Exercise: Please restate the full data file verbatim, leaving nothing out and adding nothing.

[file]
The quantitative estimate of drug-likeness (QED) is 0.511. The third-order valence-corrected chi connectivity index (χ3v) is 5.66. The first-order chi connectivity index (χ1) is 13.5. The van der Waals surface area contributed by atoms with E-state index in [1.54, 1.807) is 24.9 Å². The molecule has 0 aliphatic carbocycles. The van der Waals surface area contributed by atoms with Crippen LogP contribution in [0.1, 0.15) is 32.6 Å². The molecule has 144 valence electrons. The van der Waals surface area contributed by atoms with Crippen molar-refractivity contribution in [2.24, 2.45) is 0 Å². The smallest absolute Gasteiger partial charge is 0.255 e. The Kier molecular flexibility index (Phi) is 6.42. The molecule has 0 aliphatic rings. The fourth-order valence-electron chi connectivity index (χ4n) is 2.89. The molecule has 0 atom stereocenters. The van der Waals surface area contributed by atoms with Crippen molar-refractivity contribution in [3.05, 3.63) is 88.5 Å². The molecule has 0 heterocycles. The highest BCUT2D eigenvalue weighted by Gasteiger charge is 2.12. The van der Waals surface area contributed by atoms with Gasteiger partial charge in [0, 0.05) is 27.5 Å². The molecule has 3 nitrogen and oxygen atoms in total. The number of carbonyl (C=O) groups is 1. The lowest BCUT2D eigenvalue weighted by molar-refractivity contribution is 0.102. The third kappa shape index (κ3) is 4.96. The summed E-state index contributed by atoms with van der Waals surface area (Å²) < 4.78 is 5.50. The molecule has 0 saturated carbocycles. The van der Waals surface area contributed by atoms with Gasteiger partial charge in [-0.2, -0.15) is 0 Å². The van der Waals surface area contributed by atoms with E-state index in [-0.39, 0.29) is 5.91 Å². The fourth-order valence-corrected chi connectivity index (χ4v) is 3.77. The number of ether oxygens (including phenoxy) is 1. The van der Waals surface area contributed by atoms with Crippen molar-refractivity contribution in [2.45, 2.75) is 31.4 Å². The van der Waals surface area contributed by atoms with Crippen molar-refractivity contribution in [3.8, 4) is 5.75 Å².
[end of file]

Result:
The quantitative estimate of drug-likeness (QED) is 0.511. The third-order valence-corrected chi connectivity index (χ3v) is 5.66. The first-order chi connectivity index (χ1) is 13.5. The van der Waals surface area contributed by atoms with E-state index in [1.54, 1.807) is 24.9 Å². The molecule has 0 aliphatic carbocycles. The van der Waals surface area contributed by atoms with Crippen LogP contribution in [0.1, 0.15) is 32.6 Å². The molecule has 144 valence electrons. The van der Waals surface area contributed by atoms with Crippen molar-refractivity contribution in [2.24, 2.45) is 0 Å². The smallest absolute Gasteiger partial charge is 0.255 e. The Kier molecular flexibility index (Phi) is 6.42. The molecule has 0 aliphatic rings. The fourth-order valence-electron chi connectivity index (χ4n) is 2.89. The molecule has 0 atom stereocenters. The van der Waals surface area contributed by atoms with Crippen molar-refractivity contribution in [3.05, 3.63) is 88.5 Å². The molecule has 0 heterocycles. The highest BCUT2D eigenvalue weighted by Gasteiger charge is 2.12. The van der Waals surface area contributed by atoms with Gasteiger partial charge in [0, 0.05) is 27.5 Å². The molecule has 3 nitrogen and oxygen atoms in total. The number of carbonyl (C=O) groups is 1. The lowest BCUT2D eigenvalue weighted by molar-refractivity contribution is 0.102. The third kappa shape index (κ3) is 4.96. The summed E-state index contributed by atoms with van der Waals surface area (Å²) < 4.78 is 5.50. The molecule has 0 saturated carbocycles. The van der Waals surface area contributed by atoms with Gasteiger partial charge in [-0.2, -0.15) is 0 Å². The van der Waals surface area contributed by atoms with E-state index in [-0.39, 0.29) is 5.91 Å². The fourth-order valence-corrected chi connectivity index (χ4v) is 3.77. The number of ether oxygens (including phenoxy) is 1. The van der Waals surface area contributed by atoms with Crippen molar-refractivity contribution in [2.45, 2.75) is 31.4 Å². The van der Waals surface area contributed by atoms with Crippen molar-refractivity contribution in [3.8, 4) is 5.75 Å².